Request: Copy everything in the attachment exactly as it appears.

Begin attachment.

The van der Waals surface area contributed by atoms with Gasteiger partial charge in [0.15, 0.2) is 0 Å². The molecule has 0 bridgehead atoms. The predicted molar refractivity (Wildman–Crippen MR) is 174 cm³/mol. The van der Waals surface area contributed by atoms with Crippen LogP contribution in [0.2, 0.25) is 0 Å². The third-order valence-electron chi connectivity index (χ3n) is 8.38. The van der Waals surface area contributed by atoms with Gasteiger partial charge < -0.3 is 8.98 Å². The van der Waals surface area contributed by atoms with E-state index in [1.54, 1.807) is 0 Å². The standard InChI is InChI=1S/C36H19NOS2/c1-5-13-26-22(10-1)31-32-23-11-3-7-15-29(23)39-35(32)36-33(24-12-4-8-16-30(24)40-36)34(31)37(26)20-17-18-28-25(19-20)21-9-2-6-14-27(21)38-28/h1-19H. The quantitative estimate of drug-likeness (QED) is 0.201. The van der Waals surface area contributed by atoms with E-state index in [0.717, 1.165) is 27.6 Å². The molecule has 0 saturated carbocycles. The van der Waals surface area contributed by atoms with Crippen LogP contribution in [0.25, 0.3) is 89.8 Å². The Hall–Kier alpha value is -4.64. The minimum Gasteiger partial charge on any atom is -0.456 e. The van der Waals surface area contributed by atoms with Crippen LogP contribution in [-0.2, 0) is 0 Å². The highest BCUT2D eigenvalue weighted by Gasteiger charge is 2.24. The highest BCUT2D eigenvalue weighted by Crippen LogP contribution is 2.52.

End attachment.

The van der Waals surface area contributed by atoms with Gasteiger partial charge in [0.15, 0.2) is 0 Å². The molecule has 0 bridgehead atoms. The predicted molar refractivity (Wildman–Crippen MR) is 174 cm³/mol. The van der Waals surface area contributed by atoms with Crippen LogP contribution in [0.2, 0.25) is 0 Å². The third-order valence-electron chi connectivity index (χ3n) is 8.38. The van der Waals surface area contributed by atoms with Gasteiger partial charge < -0.3 is 8.98 Å². The van der Waals surface area contributed by atoms with E-state index in [1.54, 1.807) is 0 Å². The standard InChI is InChI=1S/C36H19NOS2/c1-5-13-26-22(10-1)31-32-23-11-3-7-15-29(23)39-35(32)36-33(24-12-4-8-16-30(24)40-36)34(31)37(26)20-17-18-28-25(19-20)21-9-2-6-14-27(21)38-28/h1-19H. The quantitative estimate of drug-likeness (QED) is 0.201. The van der Waals surface area contributed by atoms with E-state index in [0.717, 1.165) is 27.6 Å². The molecule has 0 saturated carbocycles. The van der Waals surface area contributed by atoms with Crippen LogP contribution in [0.25, 0.3) is 89.8 Å². The Hall–Kier alpha value is -4.64. The minimum Gasteiger partial charge on any atom is -0.456 e. The van der Waals surface area contributed by atoms with Crippen LogP contribution in [-0.2, 0) is 0 Å². The highest BCUT2D eigenvalue weighted by Gasteiger charge is 2.24. The highest BCUT2D eigenvalue weighted by Crippen LogP contribution is 2.52.